2 workers still critical
Authorities still don’t know the source of the methane gas that exploded at the city’s sewage- treatment plant, severely injuring two men.
Nick Jordan, the assistant plant manager, said Friday he believes methane built up inside the facility that houses two large machines called digesters.
The two victims — Ken Stiver, the plant’s lead maintenance man, and Gary Wilson, the assistant maintenance man — were flown from the scene to Pittsburgh Mercy Health System, where a nursing supervisor on Friday said both were in critical condition. Stiver was in intensive care Friday night. Wilson was in the burn-trauma unit.
Struthers Fire Chief Gary Mudryk said the two suffered burns over 90 percent of their bodies.
Mudryk said the fire department was on the scene for more than four hours after the explosions about 1:30 p.m. Thursday. He said they tested all the rooms to make sure there was no more gas present before leaving Thursday evening.
He said the only operation halted at the plant involved the digesters, which begin the breaking-down process of the human and industrial waste, or sludge. The digesters use the methane emitted from the sludge and combine it with natural gas to run generators that heat the waste for processing.
Jordan said until investigators from the Ohio Bureau of Workers’ Compensation find the cause of the gas buildup, the digesters will not run. Instead, he said, the digesters will hold sewage only until they reach capacity. If that happens, the plant will skip the digester step and run the sewage through a filter press, which separates water from the waste, Jordan said.
From there, the waste will be transported to a waste dump, which Jordan said is environmentally safe.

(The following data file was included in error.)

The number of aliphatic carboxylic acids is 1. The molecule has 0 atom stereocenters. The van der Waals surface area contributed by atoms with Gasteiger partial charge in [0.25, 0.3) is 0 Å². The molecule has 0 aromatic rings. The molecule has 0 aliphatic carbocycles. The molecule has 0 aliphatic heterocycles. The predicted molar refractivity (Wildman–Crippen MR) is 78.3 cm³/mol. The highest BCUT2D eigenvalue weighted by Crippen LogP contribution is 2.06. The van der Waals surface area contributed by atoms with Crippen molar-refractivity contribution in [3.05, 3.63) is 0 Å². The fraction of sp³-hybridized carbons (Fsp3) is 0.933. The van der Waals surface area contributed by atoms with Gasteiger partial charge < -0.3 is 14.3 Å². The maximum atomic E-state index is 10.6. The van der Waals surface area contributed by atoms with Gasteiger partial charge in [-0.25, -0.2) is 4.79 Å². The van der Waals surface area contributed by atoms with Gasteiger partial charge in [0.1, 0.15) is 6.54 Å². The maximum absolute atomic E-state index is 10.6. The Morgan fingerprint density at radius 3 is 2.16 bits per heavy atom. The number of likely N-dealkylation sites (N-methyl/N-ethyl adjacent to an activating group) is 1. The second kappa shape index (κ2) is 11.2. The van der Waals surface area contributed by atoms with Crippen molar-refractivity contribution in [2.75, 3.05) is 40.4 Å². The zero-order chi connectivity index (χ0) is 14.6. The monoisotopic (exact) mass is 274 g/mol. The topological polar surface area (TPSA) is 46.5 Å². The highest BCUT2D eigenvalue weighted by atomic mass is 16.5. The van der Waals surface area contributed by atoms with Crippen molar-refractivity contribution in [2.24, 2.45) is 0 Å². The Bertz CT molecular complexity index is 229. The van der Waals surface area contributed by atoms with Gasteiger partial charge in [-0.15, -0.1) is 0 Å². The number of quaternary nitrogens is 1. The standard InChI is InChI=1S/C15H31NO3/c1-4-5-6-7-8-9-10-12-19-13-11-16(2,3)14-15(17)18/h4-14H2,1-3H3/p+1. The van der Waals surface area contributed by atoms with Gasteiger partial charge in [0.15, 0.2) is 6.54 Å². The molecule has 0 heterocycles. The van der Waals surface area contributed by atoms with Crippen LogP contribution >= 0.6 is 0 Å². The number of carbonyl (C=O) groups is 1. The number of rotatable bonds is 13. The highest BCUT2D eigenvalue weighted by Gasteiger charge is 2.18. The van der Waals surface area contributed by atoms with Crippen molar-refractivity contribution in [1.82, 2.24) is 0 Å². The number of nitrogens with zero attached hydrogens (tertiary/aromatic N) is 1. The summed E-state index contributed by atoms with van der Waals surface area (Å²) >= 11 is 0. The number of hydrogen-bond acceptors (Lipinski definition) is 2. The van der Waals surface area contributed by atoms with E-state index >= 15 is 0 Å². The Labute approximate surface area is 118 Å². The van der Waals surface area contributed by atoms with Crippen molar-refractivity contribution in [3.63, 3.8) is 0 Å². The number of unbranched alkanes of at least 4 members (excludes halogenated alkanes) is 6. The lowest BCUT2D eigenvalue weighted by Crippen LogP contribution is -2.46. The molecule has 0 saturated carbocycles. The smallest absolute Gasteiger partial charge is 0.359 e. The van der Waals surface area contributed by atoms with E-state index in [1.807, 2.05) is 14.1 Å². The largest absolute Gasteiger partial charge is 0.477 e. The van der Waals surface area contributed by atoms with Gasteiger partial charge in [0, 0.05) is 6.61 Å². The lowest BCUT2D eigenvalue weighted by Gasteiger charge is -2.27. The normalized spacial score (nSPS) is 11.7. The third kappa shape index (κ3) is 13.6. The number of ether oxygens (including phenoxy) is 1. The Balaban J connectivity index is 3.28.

Those at the plant told The Vindicator that the explosion shattered the windows of the building in which the two men worked and the windows of the adjacent facility only feet away.
Jordan, who was one of the first in the building, said Stiver and Wilson were coherent.
He said the two had been working on electric wiring and that might have triggered a spark.
Doug Kaple, a safety compliance investigator from BWC, said methane is odorless and highly flammable, but he was hard-pressed to think of the last time an explosion occurred at a public treatment plant.
He will be investigating the accident throughout next week.
The state fire marshal’s office found no evidence of criminal intent, according to a press release.
The fire marshal hopes to get a statement from the two victims once they are able to speak, and until then, the investigation remains open.
While workers swept shards of glass and replaced shattered windows, Jordan was left wondering what went wrong and sent the two workers he described as “great Struthers men” to the hospital.
“Where did the gas come from? I don’t know,” he said. “But we need to learn to prevent this from ever happening again.”